The Secret Chief - Epilogue by Sasha Shulgin

Table of Contents | Prologue | Tribute | Foreword | Introduction | Chapter 1 | Chapter 2 | Chapter 3
Chapter 4 | Chapter 5 | Chapter 6 | Epilogue | Appendix I | Appendix II | Acknowledgements

The Last Trip:
Peaceful Closure for Jacob

My first memories of Jacob were back in the early days of the Berkeley scene, during the time of the free speech vigor. No, my first meeting with him actually preceded all of that, and even preceded the Berkeley Barb being peddled by bearded hippies on every street corner all the way up Telegraph Avenue from Dwight Way to Sather Gate. As I remember, it even preceded the tear gas and the helicopters of law and order. Pre- People's Park. Pre-Doctor Hippocrates. Pre-Mario Savio. Jacob and I would agree to meet at our favorite cafe on the Avenue and share an espresso (a new fad just introduced from Italy) and discuss just how to get the pink color out of crystalline MDA. I had no idea, and had never asked, where the MDA had come from, nor why it was pink. Jacob never told me. But I suggested washing it with ether containing a bit of acetone, and the pink color apparently went away. This was in the pre- MDMA era, when MDA (the "Mellow Drug of America," sometimes called the "love drug") was very much the favorite of the therapists and the psychedelic explorers of the time. It had been kosherized, after all, by being promoted by one of the largest pharmaceutical houses in the United States (Smith, Kline and French) after having been discovered and espoused by an eminent Professor of Pharmacology (Dr. Gordon A. Alles, from UCLA).

I was not particularly interested in MDA, as I had my own acaulescent world of phenethylamine relatives that was going in all directions at once. And Jacob was not particularly interested in my manic and broad diffusion of new compounds as he had his MDA which was a familiar and, for him, completely predictable tool. A decade or two later, I caught his attention with the material MDMA, but that story is the stuff of a chapter in another book. I would, here, rather talk about quite a different material, mescaline. This remarkable alkaloid demands a special place in my notes as it was the first psychedelic I had ever tried. And, it commanded an equally special place in Jacob's notes, as it was the last of his experiences.

I, and a number of my friends, had found a time for communion and exploration, and mescaline was the chosen vehicle for the day. Jacob accepted 300 milligrams of the sulfate salt in water solution, wished us well, and drank it down. As did we all. In a half hour he retreated towards the bathroom (nausea is a rather dependable companion under such circumstances), then he chose to lie down by himself in a back bedroom. I searched him out in another hour, but he indicated that he wished to remain alone for a while yet.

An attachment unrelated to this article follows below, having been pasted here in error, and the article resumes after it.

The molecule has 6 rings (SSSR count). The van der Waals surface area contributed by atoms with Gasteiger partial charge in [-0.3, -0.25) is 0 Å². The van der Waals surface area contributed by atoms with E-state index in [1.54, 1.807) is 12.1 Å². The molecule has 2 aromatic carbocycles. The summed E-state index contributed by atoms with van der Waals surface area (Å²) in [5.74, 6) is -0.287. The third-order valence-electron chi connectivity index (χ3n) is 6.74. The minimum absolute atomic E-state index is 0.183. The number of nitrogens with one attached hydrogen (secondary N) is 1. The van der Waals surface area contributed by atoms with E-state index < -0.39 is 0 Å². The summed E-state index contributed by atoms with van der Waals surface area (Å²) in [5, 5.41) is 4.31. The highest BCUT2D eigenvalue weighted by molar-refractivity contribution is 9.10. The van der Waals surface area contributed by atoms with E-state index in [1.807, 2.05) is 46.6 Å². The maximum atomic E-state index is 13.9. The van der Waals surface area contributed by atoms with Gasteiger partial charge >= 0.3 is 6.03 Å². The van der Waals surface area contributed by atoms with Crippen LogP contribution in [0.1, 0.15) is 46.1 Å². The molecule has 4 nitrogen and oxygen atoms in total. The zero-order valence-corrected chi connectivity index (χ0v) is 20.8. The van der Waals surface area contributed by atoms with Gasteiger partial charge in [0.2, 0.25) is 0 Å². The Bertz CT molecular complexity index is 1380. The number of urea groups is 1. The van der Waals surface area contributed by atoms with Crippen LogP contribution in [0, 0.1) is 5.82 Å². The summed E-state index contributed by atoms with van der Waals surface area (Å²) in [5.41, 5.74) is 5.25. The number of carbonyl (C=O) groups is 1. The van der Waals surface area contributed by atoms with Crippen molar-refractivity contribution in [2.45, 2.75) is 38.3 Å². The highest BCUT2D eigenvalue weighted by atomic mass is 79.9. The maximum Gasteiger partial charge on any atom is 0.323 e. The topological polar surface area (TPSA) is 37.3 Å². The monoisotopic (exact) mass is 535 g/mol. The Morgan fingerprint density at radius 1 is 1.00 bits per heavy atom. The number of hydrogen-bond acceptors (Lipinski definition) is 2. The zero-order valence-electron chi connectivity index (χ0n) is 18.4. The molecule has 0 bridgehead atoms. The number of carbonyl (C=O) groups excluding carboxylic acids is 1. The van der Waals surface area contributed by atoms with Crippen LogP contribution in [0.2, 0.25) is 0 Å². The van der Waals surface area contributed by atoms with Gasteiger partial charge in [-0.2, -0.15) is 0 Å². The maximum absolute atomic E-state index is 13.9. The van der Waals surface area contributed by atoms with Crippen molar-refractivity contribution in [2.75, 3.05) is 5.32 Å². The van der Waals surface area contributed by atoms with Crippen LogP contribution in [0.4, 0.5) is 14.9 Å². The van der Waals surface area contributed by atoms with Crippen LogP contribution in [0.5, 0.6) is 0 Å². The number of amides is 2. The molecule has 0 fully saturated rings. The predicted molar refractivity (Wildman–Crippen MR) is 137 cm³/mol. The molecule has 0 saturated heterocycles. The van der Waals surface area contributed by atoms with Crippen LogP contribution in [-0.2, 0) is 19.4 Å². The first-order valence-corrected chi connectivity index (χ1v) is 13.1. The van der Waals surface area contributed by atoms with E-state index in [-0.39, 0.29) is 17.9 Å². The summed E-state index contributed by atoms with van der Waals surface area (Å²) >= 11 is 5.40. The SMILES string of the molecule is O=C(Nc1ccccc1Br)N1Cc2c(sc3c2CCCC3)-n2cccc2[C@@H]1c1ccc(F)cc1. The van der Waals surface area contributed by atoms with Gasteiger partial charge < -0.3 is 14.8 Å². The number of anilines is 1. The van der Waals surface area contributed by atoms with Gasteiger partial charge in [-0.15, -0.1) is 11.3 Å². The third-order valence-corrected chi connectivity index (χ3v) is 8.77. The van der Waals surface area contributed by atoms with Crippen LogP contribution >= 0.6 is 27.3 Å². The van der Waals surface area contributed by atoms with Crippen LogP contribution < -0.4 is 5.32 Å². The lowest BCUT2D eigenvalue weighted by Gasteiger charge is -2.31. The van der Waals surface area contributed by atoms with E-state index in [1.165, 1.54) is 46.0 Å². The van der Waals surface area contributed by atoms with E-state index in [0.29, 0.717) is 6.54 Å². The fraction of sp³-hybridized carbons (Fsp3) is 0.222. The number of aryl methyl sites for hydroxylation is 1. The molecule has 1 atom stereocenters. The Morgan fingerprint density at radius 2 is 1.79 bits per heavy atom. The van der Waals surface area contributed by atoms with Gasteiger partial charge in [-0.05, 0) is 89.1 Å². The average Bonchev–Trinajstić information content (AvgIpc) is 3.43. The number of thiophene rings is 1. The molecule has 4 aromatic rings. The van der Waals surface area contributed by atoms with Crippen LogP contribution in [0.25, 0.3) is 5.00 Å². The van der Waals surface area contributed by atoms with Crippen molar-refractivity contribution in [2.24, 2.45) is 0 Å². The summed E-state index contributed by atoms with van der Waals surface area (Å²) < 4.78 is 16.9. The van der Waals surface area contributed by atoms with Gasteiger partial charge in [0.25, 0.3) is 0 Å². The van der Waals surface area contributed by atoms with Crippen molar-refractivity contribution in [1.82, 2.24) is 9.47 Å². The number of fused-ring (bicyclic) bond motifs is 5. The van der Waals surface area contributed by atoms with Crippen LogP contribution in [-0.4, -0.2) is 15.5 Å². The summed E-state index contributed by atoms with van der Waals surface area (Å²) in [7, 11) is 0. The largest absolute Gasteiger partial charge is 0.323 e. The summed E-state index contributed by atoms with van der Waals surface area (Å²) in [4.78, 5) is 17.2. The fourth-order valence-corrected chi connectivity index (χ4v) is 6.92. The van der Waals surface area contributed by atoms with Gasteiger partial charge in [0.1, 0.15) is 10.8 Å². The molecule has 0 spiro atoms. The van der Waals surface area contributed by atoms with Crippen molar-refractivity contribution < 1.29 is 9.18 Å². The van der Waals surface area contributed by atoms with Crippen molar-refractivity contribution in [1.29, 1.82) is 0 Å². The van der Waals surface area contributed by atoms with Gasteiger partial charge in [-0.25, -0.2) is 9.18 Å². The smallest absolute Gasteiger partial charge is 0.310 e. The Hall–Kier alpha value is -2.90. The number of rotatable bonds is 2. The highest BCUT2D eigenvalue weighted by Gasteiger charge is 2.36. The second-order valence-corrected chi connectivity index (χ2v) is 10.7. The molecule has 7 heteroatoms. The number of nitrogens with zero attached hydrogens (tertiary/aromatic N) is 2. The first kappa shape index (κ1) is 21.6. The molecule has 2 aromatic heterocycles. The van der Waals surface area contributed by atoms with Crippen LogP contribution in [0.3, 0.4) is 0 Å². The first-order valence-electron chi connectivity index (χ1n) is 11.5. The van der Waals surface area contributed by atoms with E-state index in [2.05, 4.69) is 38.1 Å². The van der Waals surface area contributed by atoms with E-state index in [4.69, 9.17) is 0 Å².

An hour later he rejoined us, with a humorous yet wistful smile on his face, and told us that he had pretty much decided that this was it. He had had it. "Too much nausea?" I asked. "No," he replied. "It isn't until I have gotten sick and urped that I know I have turned on." "So what is this 'it' that you have had it with?" I asked him.

He sat down in a soft, comfy chair, and looked at me, and smiled. "I think that I have found my place of peace. I know that I will live until I die, and I don't have to rush it, and I don't have to keep proving that I still have piles of life left to explore. I'm getting too old to try to demonstrate to others that I'm young and still learning. So I'll just let things be. What's to prove?"

He sat there for the next couple of hours, watching all the others exchanging dynamic interplays of ideas, opinions and clever conversation. All this was not directed towards him, but was simply cast adrift in the air about him. He listened, and that infinitely peaceful smile never once left his face. I suddenly realized that some day I, too, would be an observer of the passing scene rather than a participant in it.

A few hours later, as we all sat around a fabulous chicken casserole with some acceptable white wine, I asked him if he had had a rewarding trip today. He told me he had, indeed, been "out there" for a while, and that now he was back with us he thought he would probably stay here, in this reality, for his remaining days. He had closed his circle. He was together.

I hope that someday I will experience the completion and the integration that I saw, that day, in Jacob's face. At that future moment, I just might discover that I too have become a complete person.

Alexander T. Shulgin, Ph.D.
Lafayette, California

Table of Contents | Prologue | Tribute | Foreword | Introduction | Chapter 1 | Chapter 2 | Chapter 3
Chapter 4 | Chapter 5 | Chapter 6 | Epilogue | Appendix I | Appendix II | Acknowledgements